People stand next to solar panels of the solar energy power plant in Zaktubi, near Ouagadougou, on Nov. 29, on its inauguration day. (LUDOVIC MARIN/AFP/Getty Images)
A recent story about a solar power project at a Syrian refugee camp made me cringe a bit. There are good reasons to use solar power in this instance: the camp is isolated and (hopefully) temporary, so that connecting it to the grid is unlikely to be cost-effective. And refugees are much more tolerant of intermittent power than homeowners, although the idea that it reliably powers refrigerators might be a stretch. Charging a cell phone, on the other hand, is the perfect use for unreliable, intermittent power. (Unless you’re using the phone to watch Game of Thrones, and then you might not tolerate waiting for daytime to get caught up.)
The crucial part of the story is not “refugees get solar” but “refugees get power.” Their carbon footprint is probably not a priority for a war refugee, although many pundits in the West will no doubt feel that they are being ‘empowered’ by renewables. It reminds me of the story about the Californian who wanted to provide fitness classes for the homeless, or the tattoo artist raising money for the same to get tattoos.
The energy impoverished are often told that renewables is the answer for them, even when it’s not. Solar power stations can be the solution to an isolated village’s lack of power if it isn’t near the grid, but the high-cost and intermittency will afflict the just and unjust alike. And when solar is more expensive, and governments have limited budgets, telling the poor that they cannot have power until the government has money for solar is rather like Marie Antoinette’s “let them eat cake.”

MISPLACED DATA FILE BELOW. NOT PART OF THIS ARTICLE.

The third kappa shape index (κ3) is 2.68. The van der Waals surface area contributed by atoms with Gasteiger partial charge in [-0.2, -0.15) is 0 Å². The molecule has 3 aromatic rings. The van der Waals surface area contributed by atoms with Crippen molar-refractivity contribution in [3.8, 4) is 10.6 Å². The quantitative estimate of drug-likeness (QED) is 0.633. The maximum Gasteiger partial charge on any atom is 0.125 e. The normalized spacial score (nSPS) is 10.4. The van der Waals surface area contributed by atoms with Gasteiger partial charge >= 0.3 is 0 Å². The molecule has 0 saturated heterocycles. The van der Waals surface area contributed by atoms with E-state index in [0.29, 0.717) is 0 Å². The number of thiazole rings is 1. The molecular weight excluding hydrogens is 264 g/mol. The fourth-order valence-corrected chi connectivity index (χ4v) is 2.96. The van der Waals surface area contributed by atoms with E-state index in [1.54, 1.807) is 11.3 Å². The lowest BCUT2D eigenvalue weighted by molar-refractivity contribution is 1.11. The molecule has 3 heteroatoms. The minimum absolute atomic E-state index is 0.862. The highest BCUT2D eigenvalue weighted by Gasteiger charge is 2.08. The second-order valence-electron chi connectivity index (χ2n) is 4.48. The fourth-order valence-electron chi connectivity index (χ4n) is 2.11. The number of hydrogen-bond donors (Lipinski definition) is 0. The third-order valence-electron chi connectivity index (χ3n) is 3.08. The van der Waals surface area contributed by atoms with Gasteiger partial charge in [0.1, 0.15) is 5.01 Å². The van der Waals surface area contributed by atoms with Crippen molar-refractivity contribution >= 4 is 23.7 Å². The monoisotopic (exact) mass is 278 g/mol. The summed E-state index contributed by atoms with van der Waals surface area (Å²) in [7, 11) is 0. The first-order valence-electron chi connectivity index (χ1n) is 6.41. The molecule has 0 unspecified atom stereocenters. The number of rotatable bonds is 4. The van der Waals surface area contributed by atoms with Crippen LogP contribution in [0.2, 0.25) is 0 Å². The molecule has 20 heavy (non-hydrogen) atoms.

Activists reply that solar power is actually superior in many ways, but as Rachel Pritzker, co-author of “The Ecomodernist Manifesto” put it: “If we knew how to power a modern life on a small amount of intermittent energy we’d be doing it in the OECD already. Why expect the poorest to do something we haven’t figured out yet, and thereby slow their ability to escape poverty? Poverty is not my favorite climate solution.”
There was a real-life application of the “what they really need” approach when Enron developed the Dadhol project in India, intended to rely on imported LNG to power gas turbines and sell very expensive electricity. It would, however, be clean and reliable, something the company insisted were priorities for India. Reliability was definitely valuable for Indian industry, but the political backlash resulted in the contract being rewritten to reduce the power price (and the project’s viability). The plant is now owned by the Indian government, but the reliance on imported LNG (or petroleum), far more expensive than domestic coal, means it still struggles (to put it mildly).
Better to emulate Alan Lloyd, Chairman of the California Air Resources Board in the late 1990s, who canceled the electric vehicle mandate, arguing that his job was to reduce pollution, not promote electric vehicles. Too many proponents of renewable energy in Africa want to promote renewable energy, regardless of whether it is the optimal approach in a given place and time, because they are not addressing either energy poverty or climate change, but because they have fixed on renewable energy period, as if it were a moral question rather than one of costs and benefits.
This kind of posturing is all too common amongst many in the West. GMO foods, for example, have an excellent safety and health record, yet there are activists who oppose its use in poor nations because malnutrition is better than, well, whatever is wrong with GMOs. As The Economist says, “The more sensible reason for being wary of GM foods is that there are people who, not being in any danger of starvation, are precious about what they eat. They are called Europeans.”
Actually, I would call them “Antoinettes,” as in “Let them eat organic cake baked on solar ovens.”